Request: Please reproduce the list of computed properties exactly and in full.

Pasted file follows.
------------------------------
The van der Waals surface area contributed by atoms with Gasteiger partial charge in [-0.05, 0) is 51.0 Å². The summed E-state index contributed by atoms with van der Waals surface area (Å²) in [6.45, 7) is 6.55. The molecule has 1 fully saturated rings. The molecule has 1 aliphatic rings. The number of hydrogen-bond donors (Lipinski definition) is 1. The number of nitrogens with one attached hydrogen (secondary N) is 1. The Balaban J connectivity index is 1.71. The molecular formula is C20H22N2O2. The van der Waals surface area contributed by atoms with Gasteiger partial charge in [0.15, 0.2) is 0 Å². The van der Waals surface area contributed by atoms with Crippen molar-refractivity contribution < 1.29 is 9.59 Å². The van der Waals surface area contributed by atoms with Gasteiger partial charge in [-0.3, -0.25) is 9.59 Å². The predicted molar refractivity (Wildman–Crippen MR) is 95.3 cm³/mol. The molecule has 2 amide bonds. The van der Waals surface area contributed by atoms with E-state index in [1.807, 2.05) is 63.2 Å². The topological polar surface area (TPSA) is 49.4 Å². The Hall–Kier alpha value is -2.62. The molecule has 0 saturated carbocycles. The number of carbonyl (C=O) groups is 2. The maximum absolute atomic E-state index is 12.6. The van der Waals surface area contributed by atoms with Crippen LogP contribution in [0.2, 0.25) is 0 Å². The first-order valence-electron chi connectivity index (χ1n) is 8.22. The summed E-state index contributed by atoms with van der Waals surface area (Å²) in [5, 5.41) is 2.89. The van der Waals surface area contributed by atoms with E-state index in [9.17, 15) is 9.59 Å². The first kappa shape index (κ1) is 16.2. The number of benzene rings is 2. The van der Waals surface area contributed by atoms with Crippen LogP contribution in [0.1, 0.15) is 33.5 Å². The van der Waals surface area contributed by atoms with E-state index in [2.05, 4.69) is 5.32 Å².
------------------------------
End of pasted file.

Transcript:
The van der Waals surface area contributed by atoms with Gasteiger partial charge in [-0.05, 0) is 51.0 Å². The summed E-state index contributed by atoms with van der Waals surface area (Å²) in [6.45, 7) is 6.55. The molecule has 1 fully saturated rings. The molecule has 1 aliphatic rings. The number of hydrogen-bond donors (Lipinski definition) is 1. The number of nitrogens with one attached hydrogen (secondary N) is 1. The Balaban J connectivity index is 1.71. The molecular formula is C20H22N2O2. The van der Waals surface area contributed by atoms with Gasteiger partial charge in [0.15, 0.2) is 0 Å². The van der Waals surface area contributed by atoms with Crippen molar-refractivity contribution < 1.29 is 9.59 Å². The van der Waals surface area contributed by atoms with Gasteiger partial charge in [-0.3, -0.25) is 9.59 Å². The predicted molar refractivity (Wildman–Crippen MR) is 95.3 cm³/mol. The molecule has 2 amide bonds. The van der Waals surface area contributed by atoms with E-state index in [1.807, 2.05) is 63.2 Å². The topological polar surface area (TPSA) is 49.4 Å². The Hall–Kier alpha value is -2.62. The molecule has 0 saturated carbocycles. The number of carbonyl (C=O) groups is 2. The maximum absolute atomic E-state index is 12.6. The van der Waals surface area contributed by atoms with Crippen LogP contribution in [0.2, 0.25) is 0 Å². The first-order valence-electron chi connectivity index (χ1n) is 8.22. The summed E-state index contributed by atoms with van der Waals surface area (Å²) in [5, 5.41) is 2.89. The van der Waals surface area contributed by atoms with E-state index in [9.17, 15) is 9.59 Å². The first kappa shape index (κ1) is 16.2. The number of benzene rings is 2. The van der Waals surface area contributed by atoms with Crippen LogP contribution in [0.1, 0.15) is 33.5 Å². The van der Waals surface area contributed by atoms with E-state index in [2.05, 4.69) is 5.32 Å².